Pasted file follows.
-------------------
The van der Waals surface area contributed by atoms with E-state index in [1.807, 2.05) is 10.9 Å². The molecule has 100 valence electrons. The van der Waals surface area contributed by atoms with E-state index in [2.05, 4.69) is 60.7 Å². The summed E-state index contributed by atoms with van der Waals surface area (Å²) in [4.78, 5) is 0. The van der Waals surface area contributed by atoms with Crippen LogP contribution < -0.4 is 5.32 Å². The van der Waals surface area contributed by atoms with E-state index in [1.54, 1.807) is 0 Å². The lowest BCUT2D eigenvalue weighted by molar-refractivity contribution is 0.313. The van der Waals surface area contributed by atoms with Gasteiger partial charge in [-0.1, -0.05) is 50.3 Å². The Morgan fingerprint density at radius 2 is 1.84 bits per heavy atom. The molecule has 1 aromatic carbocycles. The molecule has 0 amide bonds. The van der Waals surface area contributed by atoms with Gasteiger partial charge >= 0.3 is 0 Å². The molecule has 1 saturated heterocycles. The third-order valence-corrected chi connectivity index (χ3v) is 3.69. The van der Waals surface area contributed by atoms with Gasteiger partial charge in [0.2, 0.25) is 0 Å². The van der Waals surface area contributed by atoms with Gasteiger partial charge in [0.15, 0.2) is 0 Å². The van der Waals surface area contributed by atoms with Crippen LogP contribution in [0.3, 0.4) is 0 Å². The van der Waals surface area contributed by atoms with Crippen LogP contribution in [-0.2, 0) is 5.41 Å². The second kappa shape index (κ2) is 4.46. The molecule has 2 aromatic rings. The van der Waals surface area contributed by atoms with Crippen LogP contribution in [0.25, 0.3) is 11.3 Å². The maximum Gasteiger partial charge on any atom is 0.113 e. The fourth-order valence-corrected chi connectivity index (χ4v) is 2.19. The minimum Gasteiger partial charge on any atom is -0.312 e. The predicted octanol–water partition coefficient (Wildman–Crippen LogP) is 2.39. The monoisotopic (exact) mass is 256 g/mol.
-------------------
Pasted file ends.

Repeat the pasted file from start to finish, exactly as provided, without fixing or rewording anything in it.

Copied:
The van der Waals surface area contributed by atoms with E-state index in [1.807, 2.05) is 10.9 Å². The molecule has 100 valence electrons. The van der Waals surface area contributed by atoms with E-state index in [2.05, 4.69) is 60.7 Å². The summed E-state index contributed by atoms with van der Waals surface area (Å²) in [4.78, 5) is 0. The van der Waals surface area contributed by atoms with Crippen LogP contribution < -0.4 is 5.32 Å². The van der Waals surface area contributed by atoms with E-state index in [1.54, 1.807) is 0 Å². The lowest BCUT2D eigenvalue weighted by molar-refractivity contribution is 0.313. The van der Waals surface area contributed by atoms with Gasteiger partial charge in [-0.1, -0.05) is 50.3 Å². The Morgan fingerprint density at radius 2 is 1.84 bits per heavy atom. The molecule has 1 aromatic carbocycles. The molecule has 0 amide bonds. The van der Waals surface area contributed by atoms with Gasteiger partial charge >= 0.3 is 0 Å². The molecule has 1 saturated heterocycles. The third-order valence-corrected chi connectivity index (χ3v) is 3.69. The van der Waals surface area contributed by atoms with Gasteiger partial charge in [0.2, 0.25) is 0 Å². The van der Waals surface area contributed by atoms with Gasteiger partial charge in [0.15, 0.2) is 0 Å². The van der Waals surface area contributed by atoms with Crippen LogP contribution in [0.3, 0.4) is 0 Å². The van der Waals surface area contributed by atoms with Crippen LogP contribution in [-0.2, 0) is 5.41 Å². The second kappa shape index (κ2) is 4.46. The molecule has 2 aromatic rings. The van der Waals surface area contributed by atoms with Crippen LogP contribution in [0.25, 0.3) is 11.3 Å². The maximum Gasteiger partial charge on any atom is 0.113 e. The fourth-order valence-corrected chi connectivity index (χ4v) is 2.19. The minimum Gasteiger partial charge on any atom is -0.312 e. The predicted octanol–water partition coefficient (Wildman–Crippen LogP) is 2.39. The monoisotopic (exact) mass is 256 g/mol.